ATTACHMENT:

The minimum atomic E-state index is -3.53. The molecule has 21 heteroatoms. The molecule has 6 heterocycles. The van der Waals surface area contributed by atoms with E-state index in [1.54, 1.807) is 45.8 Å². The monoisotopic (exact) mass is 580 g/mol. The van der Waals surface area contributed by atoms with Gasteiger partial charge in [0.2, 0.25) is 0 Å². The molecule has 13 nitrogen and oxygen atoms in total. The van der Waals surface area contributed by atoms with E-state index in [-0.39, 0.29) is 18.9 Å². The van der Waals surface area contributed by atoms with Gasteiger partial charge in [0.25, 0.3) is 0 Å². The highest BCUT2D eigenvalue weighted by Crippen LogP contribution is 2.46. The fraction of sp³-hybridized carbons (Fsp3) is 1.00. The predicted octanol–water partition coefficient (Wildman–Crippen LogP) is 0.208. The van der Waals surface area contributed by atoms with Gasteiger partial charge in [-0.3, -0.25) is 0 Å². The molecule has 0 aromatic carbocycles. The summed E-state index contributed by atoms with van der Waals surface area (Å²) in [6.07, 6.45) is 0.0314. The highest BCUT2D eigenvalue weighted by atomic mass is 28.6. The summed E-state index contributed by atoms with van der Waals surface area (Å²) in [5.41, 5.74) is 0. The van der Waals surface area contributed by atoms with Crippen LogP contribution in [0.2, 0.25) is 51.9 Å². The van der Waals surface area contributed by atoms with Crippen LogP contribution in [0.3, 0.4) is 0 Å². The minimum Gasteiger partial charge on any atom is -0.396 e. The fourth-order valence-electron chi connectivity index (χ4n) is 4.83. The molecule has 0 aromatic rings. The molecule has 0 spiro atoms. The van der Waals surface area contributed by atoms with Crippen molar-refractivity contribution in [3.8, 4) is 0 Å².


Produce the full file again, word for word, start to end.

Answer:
The minimum atomic E-state index is -3.53. The molecule has 21 heteroatoms. The molecule has 6 heterocycles. The van der Waals surface area contributed by atoms with E-state index in [1.54, 1.807) is 45.8 Å². The monoisotopic (exact) mass is 580 g/mol. The van der Waals surface area contributed by atoms with Gasteiger partial charge in [0.2, 0.25) is 0 Å². The molecule has 13 nitrogen and oxygen atoms in total. The van der Waals surface area contributed by atoms with E-state index in [-0.39, 0.29) is 18.9 Å². The van der Waals surface area contributed by atoms with Gasteiger partial charge in [0.25, 0.3) is 0 Å². The highest BCUT2D eigenvalue weighted by Crippen LogP contribution is 2.46. The fraction of sp³-hybridized carbons (Fsp3) is 1.00. The predicted octanol–water partition coefficient (Wildman–Crippen LogP) is 0.208. The van der Waals surface area contributed by atoms with Gasteiger partial charge in [-0.3, -0.25) is 0 Å². The molecule has 0 aromatic carbocycles. The summed E-state index contributed by atoms with van der Waals surface area (Å²) in [6.07, 6.45) is 0.0314. The highest BCUT2D eigenvalue weighted by atomic mass is 28.6. The summed E-state index contributed by atoms with van der Waals surface area (Å²) in [5.41, 5.74) is 0. The van der Waals surface area contributed by atoms with Crippen LogP contribution in [0.2, 0.25) is 51.9 Å². The van der Waals surface area contributed by atoms with Crippen LogP contribution in [0.3, 0.4) is 0 Å². The minimum Gasteiger partial charge on any atom is -0.396 e. The fourth-order valence-electron chi connectivity index (χ4n) is 4.83. The molecule has 0 aromatic rings. The molecule has 0 spiro atoms. The van der Waals surface area contributed by atoms with Crippen molar-refractivity contribution in [3.8, 4) is 0 Å².